Putting People First
CP24 CELEBRATES LIVING WAGE COMMITMENT
The Living Wage Foundation is pleased to announce that CP24, is accredited as a Living Wage employer.
Their Living Wage commitment will see everyone working at CP24, regardless of whether they are direct employees or third-party contracted staff; receive a minimum hourly wage of £9.00 in the UK or £10.55 in London. Both of these rates are significantly higher than the statutory minimum for over 25s of £7.50 per hour introduced in April 2017.
The real Living Wage is an hourly rate set independently and updated annually. The Living Wage is calculated according to the real costs of living.
CP24 applied to be part of the Living Wage Foundation to help demonstrate the strong bond of trust that it maintains with its employees and customers.
It is a point of pride to us that we are recognised for providing consistently high levels of service and standards throughout our operations and we are grateful to our customers for enabling us to pay our staff a Living Wage.
Employers choose to pay the real Living Wage on a voluntary basis. The Living Wage enjoys cross-party political support.
Katherine Chapman, Director, Living Wage Foundation said: “We welcome CP24 to the Living Wage movement as an accredited employer.
“Responsible businesses across the UK are voluntarily signing up to pay the real Living Wage now. The real Living Wage rate is annually calculated to reflect the real costs of living.” “We are a movement of over 3,500 UK employers who together want to go further than the government minimum to make sure all their staff earn enough to live on. We have lots of small businesses as well as big household names like; IKEA, Aviva, Chelsea and Everton Football Clubs and many more.
These businesses recognise that the Living Wage accreditation is the mark of a responsible employer and they, like CP24 join us, because they too believe that a hard day’s work deserves a fair day’s pay.
Explaining UK Wage Rates
About the Living Wage Foundation
The Living Wage is an hourly rate set independently and updated annually. The real Living Wage is calculated according to the basic cost of living in the UK. Employers choose to pay this wage on a voluntary basis.
The real Living Wage enjoys cross-party support. The UK Living Wage for outside of London is currently £8.45 per hour. The London Living Wage is currently £9.75 per hour. This figure covers all boroughs in Greater London. These figures are calculated annually by the Resolution Foundation and overseen by the Living Wage Commission, based on the best available evidence on living standards in London and the UK.
The Living Wage Foundation recognises and celebrates the leadership shown by Living Wage employers across the UK. There are currently over 3,500 accredited employers. We are an initiative of Citizens UK. We believe that a hard day’s work deserves a fair day’s pay. We support responsible employers to voluntarily go further than the government minimum and pay the real Living Wage, to all their staff, so they can earn enough to meet the cost of living. We receive guidance and advice from the Living Wage Advisory Council.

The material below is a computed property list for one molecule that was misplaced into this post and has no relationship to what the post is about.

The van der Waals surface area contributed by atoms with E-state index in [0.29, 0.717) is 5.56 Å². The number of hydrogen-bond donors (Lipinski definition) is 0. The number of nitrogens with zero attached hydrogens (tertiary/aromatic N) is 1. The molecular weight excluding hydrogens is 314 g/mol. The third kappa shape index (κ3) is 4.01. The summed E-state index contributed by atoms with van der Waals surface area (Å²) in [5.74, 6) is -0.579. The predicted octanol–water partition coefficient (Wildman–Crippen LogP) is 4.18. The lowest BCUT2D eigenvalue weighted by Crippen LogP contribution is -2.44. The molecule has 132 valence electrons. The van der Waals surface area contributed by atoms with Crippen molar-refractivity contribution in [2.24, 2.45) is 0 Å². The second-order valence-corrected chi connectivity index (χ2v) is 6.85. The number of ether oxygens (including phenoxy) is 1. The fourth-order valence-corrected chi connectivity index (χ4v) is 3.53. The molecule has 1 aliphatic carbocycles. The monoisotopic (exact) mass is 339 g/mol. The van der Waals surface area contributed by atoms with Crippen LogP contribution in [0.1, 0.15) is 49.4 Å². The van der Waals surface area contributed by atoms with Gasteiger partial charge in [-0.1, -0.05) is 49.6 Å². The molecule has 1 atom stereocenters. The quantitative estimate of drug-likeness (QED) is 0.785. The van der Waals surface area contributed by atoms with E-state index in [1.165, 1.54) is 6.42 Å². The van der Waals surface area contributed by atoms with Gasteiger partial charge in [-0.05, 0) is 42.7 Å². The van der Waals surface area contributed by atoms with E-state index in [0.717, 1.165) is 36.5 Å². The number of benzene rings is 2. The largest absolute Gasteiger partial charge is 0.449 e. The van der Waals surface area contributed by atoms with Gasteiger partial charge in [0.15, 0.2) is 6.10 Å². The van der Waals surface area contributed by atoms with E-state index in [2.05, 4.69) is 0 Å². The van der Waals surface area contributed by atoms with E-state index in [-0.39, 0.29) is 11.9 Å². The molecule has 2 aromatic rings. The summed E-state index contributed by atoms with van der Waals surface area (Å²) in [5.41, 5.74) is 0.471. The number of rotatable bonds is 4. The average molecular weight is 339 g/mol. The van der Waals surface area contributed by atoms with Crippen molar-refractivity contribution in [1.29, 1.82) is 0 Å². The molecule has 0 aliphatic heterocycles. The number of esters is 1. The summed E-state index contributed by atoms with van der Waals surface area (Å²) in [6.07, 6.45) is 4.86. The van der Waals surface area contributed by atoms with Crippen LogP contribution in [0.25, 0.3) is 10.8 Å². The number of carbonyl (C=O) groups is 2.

The Foundation is supported by our principal partners: Aviva; Burberry; GSK; IKEA; Joseph Rowntree Foundation; KPMG; Linklaters; Nationwide; Nestle; People’s Health Trust; Resolution Foundation; Oxfam; Trust for London; and Queen Mary University of London.
What about the Government’s national living wage? In July 2015 the Chancellor of the Exchequer announced that the UK Government would introduce a compulsory ‘national living wage’.
This new government rate is a new minimum wage rate for staff over 25 years old. It was introduced in April 2016 and the rate is £7.50 per hour as of April 2017. The rate is separate to the Living Wage rate calculated by the Living Wage Foundation.
The government rate is based on median earnings while the Living Wage Foundation rate is calculated according to the cost of living.
|The National Minimum Wage|
(including the ‘national living wage’)
|The legal minimum an employee can earn in an hour. Employers break the law if they fail to pay this rate||A voluntary rate that employers commit to pay in order to go above and beyond. The Living Wage Employer Mark is a sign of best practice|
|The ‘national living wage’ rate is set at £7.50 an hour||The current UK Living Wage is £8.45 an hour. The current London Living Wage is £9.75 an hour|
|This will increase each year, with the aim of reaching 60% of the median wage across the country by 2020 (this would mean around £9 an hour but the Low Pay Commission will consider what the market can bear)||This will increase in line with the cost of living with increases announced in Living Wage Week every year|
|Different rates apply depending on the age of the employee. The ‘national living wage’ is for over 25s only||The Living Wage is the same for all employees over the age of 18|
|Set by the Low Pay Commission||Set by the Living Wage Foundation|
|Based on an estimation of what the market can bear||Based on the cost of living|
|The rates are the same right across the UK||There is a separate rate for London to reflect the higher cost of living in the Capital|